Wednesday, September 2, 2015

Missile Pylon Costs

You all know what the LAU-115/6 is, right?  You don’t?!  OK, I didn’t exactly recognize the item right off the bat either.  LAU-115 and -116 are the launch pylons used on the Navy’s Hornets to carry and launch AIM-120 and AIM-9X air to air missiles.

Typical Launch Pylon

What do you think they cost?  Maybe $1000 each?  Naw, probably more than that.  The military doesn’t buy anything cheap.  Maybe $5000 each?  They couldn’t be more than $10,000 each, could they?  They’re just relatively simple racks that carry and eject the missiles. 

Well, Raytheon Technical Services was given a $38M contract to supply 228 LAU-115 launchers and 30 LAU-115 launchers for the Navy.  Some quick math gives us a price of $144,000 each.  Wow!  I’m in the wrong line of work.


  1. But they arent "just" racks anymore,
    They include data ports that can survive rapid changes in temperature, airpressure, high accelerations, rapid changes in up and down, water, ice, salt water.

    I knew a guy who made jet engine transport cases, big steel boxes for shipping a jet engine from where ever it was taken off a plane to wherever it was going, or from wherever it was made/repaired to the aircraft that needed it.
    $40,000 each.

    But when its a multi million dollar jet engine, well, no one wants it to get damaged in transit and need replacement. When its a multi million dollar jet engine holding up 400 passengers, no one wants it to get damaged in transit, fail mid flight, and crash the very expensive passenger jet, with the 400 passengers with litigious families.

    And the case never left the ground...

    The Skyhawk Bomb Rack might have been knocked up by a couple of ground crew with a bit of scrap iron, but this aint the 60s anymore, everything has to jump through a million legal loopholes.

    1. That doesn't wash. The launcher is still just an ejector rack. You can buy a PC data port for $5. Throw in some "hardening" of the port and you double or triple the cost. A port is just a connection for cables between the munition and the aircraft.

    2. To rephrase my father's favorite Henry Ford story's punch line:

      "$5000 for the Bomb Rack, $39000 for knowing how the build the bome Rack, and $100,000 to filling out the paper work to prove we built the bomb rack."

      Oh, have you look up the cost of a Mil Spec anything, back in 1998 I designs a laser ( a simple one for us a reference line for something") the customer required Mil Spec connectors. That one part cost more than what we normally sold that laser to our normal customers.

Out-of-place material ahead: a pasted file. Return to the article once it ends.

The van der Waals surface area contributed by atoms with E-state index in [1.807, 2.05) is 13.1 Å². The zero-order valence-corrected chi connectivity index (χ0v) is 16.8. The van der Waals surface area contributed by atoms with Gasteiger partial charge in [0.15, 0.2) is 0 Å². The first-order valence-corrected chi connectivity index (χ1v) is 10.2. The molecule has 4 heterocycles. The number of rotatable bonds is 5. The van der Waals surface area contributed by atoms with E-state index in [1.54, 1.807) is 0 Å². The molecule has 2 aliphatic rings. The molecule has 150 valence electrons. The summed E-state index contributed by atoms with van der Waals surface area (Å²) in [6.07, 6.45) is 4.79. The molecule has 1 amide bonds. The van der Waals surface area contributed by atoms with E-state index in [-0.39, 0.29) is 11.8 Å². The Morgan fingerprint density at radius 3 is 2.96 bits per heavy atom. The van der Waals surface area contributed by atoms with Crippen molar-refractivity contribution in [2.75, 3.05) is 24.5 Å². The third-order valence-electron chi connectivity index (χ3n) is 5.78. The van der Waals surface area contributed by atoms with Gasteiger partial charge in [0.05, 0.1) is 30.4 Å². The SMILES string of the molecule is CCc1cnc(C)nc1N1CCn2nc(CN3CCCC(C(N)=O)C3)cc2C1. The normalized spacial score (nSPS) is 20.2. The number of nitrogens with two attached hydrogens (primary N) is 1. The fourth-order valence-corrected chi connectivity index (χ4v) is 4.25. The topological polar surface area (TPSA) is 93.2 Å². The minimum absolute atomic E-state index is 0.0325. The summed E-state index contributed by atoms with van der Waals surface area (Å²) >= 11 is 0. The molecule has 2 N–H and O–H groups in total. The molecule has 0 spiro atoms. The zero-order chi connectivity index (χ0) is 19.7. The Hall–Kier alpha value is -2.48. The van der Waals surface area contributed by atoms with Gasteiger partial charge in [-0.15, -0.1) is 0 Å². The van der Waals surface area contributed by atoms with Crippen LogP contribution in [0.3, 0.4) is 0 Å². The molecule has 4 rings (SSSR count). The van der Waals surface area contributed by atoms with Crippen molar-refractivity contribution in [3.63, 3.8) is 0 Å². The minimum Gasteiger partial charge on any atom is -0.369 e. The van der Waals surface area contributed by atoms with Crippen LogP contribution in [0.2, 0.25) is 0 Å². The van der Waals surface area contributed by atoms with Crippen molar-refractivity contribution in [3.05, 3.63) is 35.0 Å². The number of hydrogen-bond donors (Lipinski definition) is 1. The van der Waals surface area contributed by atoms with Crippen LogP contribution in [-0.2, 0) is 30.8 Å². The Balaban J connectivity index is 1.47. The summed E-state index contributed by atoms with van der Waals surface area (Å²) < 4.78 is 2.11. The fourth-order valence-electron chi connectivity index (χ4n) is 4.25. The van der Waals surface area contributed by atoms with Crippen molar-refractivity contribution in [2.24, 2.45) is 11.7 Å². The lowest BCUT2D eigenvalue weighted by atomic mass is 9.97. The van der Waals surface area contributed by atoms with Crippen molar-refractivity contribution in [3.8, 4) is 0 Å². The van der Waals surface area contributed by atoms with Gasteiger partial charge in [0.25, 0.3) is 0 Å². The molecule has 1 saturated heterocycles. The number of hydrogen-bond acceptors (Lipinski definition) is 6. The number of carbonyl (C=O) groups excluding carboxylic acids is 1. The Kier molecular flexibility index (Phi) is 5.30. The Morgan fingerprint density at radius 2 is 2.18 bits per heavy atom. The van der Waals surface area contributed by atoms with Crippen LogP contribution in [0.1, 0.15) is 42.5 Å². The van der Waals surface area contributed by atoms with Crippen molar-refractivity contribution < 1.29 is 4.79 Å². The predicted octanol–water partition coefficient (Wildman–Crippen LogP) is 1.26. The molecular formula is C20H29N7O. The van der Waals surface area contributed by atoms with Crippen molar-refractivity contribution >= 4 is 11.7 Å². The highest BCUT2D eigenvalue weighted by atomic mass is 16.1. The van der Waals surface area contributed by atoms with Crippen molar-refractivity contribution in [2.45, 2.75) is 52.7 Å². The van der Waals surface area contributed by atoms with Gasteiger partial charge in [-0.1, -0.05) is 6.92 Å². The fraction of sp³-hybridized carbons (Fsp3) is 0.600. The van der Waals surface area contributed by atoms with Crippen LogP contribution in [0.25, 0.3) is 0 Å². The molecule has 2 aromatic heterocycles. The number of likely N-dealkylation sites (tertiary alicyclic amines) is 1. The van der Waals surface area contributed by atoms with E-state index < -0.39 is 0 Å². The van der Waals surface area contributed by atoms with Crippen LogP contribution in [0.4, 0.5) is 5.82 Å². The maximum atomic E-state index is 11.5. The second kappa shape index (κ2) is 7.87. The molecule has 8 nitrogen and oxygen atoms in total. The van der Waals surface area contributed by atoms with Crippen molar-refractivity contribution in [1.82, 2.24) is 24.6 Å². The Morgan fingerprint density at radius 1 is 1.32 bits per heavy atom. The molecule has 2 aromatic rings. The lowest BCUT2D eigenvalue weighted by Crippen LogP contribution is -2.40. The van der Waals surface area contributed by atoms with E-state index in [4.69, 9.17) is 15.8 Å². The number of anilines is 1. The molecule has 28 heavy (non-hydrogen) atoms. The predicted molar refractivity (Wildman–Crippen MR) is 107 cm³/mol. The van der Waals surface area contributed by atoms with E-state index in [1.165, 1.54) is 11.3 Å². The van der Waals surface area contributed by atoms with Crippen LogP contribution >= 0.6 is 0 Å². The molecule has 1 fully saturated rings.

3. CNO, a hardened data port might be $20 or $50 if it was made in quantities of hundreds of thousands, and if a 5% failure rate in a year's use was acceptable. Electronics made in small quantities to high reliability standards is still expensive stuff.

  2. Are we talking the whole pylon there in your picture, or just the "extender" there attatched between the standard wing pylon and the missile ?

    Because either way for 144K I want Ferrari styling !

    1. Ferrari is too swoopy. I'd prefer Ducati make the ejector racks....

  3. An AIM 120 AMRAAM costs $1.786 million, so this is not really a surprise.

    Anyways, if you want a breakdown, see here:

    Speaking as someone who has worked in Cost Accounting, I'd love to know what is driving these costs.

  4. The LAU 115 is just the pylon attached under the wing, to connect to a bomb or missile you have to add a 'launcher " - LAU-7 or LAU -127

  5. this is why american companies relocate their manufacturing to china, where labor cost is not crazy high unsustainable like in the US..

    1. "b", you need to look deeper into the whole labor cost and cost of manufacturing issue. American labor costs are unsustainably high due to the lack of a low end entry level wage would allow unskilled labor to produce cheap goods. Our skilled labor costs are fine. Further, Chinese low labor costs are equally unsustainable. Wages that low will eventually result in discontent among the people as they start comparing their labor/rewards to the rewards the rulers get. That's how revolutions get started.

      Finally, you need to look into and understand the role tariffs play in setting the cost of producing goods and look at the tariff imbalances.

      It's simplistic and unrealistic to view manufacturing location as a simple question of apparent cost of labor.

      Have fun with that and let me know how what you learn changes your view!


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